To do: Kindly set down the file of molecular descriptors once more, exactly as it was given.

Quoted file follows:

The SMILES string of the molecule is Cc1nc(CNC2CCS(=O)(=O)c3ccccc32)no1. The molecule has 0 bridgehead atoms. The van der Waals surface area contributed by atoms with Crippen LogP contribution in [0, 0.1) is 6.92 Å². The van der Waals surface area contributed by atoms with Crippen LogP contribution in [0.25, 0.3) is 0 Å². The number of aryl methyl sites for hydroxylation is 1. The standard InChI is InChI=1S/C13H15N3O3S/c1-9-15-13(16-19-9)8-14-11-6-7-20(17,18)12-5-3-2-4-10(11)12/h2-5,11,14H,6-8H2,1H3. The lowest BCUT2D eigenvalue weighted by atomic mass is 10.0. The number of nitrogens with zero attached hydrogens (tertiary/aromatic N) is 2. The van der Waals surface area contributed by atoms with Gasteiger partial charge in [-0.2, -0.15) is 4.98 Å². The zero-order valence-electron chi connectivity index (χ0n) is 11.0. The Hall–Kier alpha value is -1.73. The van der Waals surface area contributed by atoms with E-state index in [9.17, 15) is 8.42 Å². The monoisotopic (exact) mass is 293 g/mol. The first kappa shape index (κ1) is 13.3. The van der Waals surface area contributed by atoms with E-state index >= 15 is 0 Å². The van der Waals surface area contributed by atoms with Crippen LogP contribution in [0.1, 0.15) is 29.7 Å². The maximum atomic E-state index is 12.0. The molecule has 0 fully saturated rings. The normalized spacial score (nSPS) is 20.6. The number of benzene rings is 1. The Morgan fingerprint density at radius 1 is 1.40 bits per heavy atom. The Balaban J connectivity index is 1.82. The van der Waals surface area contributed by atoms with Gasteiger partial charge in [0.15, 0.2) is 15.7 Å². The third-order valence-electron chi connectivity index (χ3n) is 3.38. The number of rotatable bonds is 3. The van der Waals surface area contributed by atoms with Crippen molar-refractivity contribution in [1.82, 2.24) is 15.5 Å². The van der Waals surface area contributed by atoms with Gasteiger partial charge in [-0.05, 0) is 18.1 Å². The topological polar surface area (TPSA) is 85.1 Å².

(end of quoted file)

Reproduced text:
The SMILES string of the molecule is Cc1nc(CNC2CCS(=O)(=O)c3ccccc32)no1. The molecule has 0 bridgehead atoms. The van der Waals surface area contributed by atoms with Crippen LogP contribution in [0, 0.1) is 6.92 Å². The van der Waals surface area contributed by atoms with Crippen LogP contribution in [0.25, 0.3) is 0 Å². The number of aryl methyl sites for hydroxylation is 1. The standard InChI is InChI=1S/C13H15N3O3S/c1-9-15-13(16-19-9)8-14-11-6-7-20(17,18)12-5-3-2-4-10(11)12/h2-5,11,14H,6-8H2,1H3. The lowest BCUT2D eigenvalue weighted by atomic mass is 10.0. The number of nitrogens with zero attached hydrogens (tertiary/aromatic N) is 2. The van der Waals surface area contributed by atoms with Gasteiger partial charge in [-0.2, -0.15) is 4.98 Å². The zero-order valence-electron chi connectivity index (χ0n) is 11.0. The Hall–Kier alpha value is -1.73. The van der Waals surface area contributed by atoms with E-state index in [9.17, 15) is 8.42 Å². The monoisotopic (exact) mass is 293 g/mol. The first kappa shape index (κ1) is 13.3. The van der Waals surface area contributed by atoms with E-state index >= 15 is 0 Å². The van der Waals surface area contributed by atoms with Crippen LogP contribution in [0.1, 0.15) is 29.7 Å². The maximum atomic E-state index is 12.0. The molecule has 0 fully saturated rings. The normalized spacial score (nSPS) is 20.6. The number of benzene rings is 1. The Morgan fingerprint density at radius 1 is 1.40 bits per heavy atom. The Balaban J connectivity index is 1.82. The van der Waals surface area contributed by atoms with Gasteiger partial charge in [0.15, 0.2) is 15.7 Å². The third-order valence-electron chi connectivity index (χ3n) is 3.38. The number of rotatable bonds is 3. The van der Waals surface area contributed by atoms with Crippen molar-refractivity contribution in [1.82, 2.24) is 15.5 Å². The van der Waals surface area contributed by atoms with Gasteiger partial charge in [-0.05, 0) is 18.1 Å². The topological polar surface area (TPSA) is 85.1 Å².